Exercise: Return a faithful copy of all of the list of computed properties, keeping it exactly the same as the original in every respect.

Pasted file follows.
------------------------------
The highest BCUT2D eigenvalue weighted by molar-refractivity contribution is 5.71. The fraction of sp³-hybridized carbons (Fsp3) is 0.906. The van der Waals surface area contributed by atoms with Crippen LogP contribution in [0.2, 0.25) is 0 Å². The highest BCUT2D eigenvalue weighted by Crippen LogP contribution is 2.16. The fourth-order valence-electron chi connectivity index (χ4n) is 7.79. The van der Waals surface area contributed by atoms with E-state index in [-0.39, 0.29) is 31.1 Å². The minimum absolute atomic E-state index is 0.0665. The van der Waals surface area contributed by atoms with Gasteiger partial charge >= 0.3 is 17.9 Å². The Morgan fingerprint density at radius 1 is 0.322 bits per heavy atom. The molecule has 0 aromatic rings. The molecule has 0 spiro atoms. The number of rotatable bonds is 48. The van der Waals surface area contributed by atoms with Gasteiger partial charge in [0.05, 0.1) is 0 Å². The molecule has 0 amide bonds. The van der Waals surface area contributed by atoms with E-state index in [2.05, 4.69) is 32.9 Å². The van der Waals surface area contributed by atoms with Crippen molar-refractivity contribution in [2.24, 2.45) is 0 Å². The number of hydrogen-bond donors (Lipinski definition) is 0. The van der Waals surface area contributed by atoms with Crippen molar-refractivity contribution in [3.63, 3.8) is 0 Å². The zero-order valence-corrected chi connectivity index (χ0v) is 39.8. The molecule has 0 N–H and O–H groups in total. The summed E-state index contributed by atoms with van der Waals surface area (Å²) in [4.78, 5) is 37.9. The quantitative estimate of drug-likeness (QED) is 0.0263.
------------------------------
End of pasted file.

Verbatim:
The highest BCUT2D eigenvalue weighted by molar-refractivity contribution is 5.71. The fraction of sp³-hybridized carbons (Fsp3) is 0.906. The van der Waals surface area contributed by atoms with Crippen LogP contribution in [0.2, 0.25) is 0 Å². The highest BCUT2D eigenvalue weighted by Crippen LogP contribution is 2.16. The fourth-order valence-electron chi connectivity index (χ4n) is 7.79. The van der Waals surface area contributed by atoms with E-state index in [-0.39, 0.29) is 31.1 Å². The minimum absolute atomic E-state index is 0.0665. The van der Waals surface area contributed by atoms with Gasteiger partial charge >= 0.3 is 17.9 Å². The Morgan fingerprint density at radius 1 is 0.322 bits per heavy atom. The molecule has 0 aromatic rings. The molecule has 0 spiro atoms. The number of rotatable bonds is 48. The van der Waals surface area contributed by atoms with Gasteiger partial charge in [0.05, 0.1) is 0 Å². The molecule has 0 amide bonds. The van der Waals surface area contributed by atoms with E-state index in [2.05, 4.69) is 32.9 Å². The van der Waals surface area contributed by atoms with Crippen molar-refractivity contribution in [2.24, 2.45) is 0 Å². The number of hydrogen-bond donors (Lipinski definition) is 0. The van der Waals surface area contributed by atoms with Crippen molar-refractivity contribution in [3.63, 3.8) is 0 Å². The zero-order valence-corrected chi connectivity index (χ0v) is 39.8. The molecule has 0 N–H and O–H groups in total. The summed E-state index contributed by atoms with van der Waals surface area (Å²) in [4.78, 5) is 37.9. The quantitative estimate of drug-likeness (QED) is 0.0263.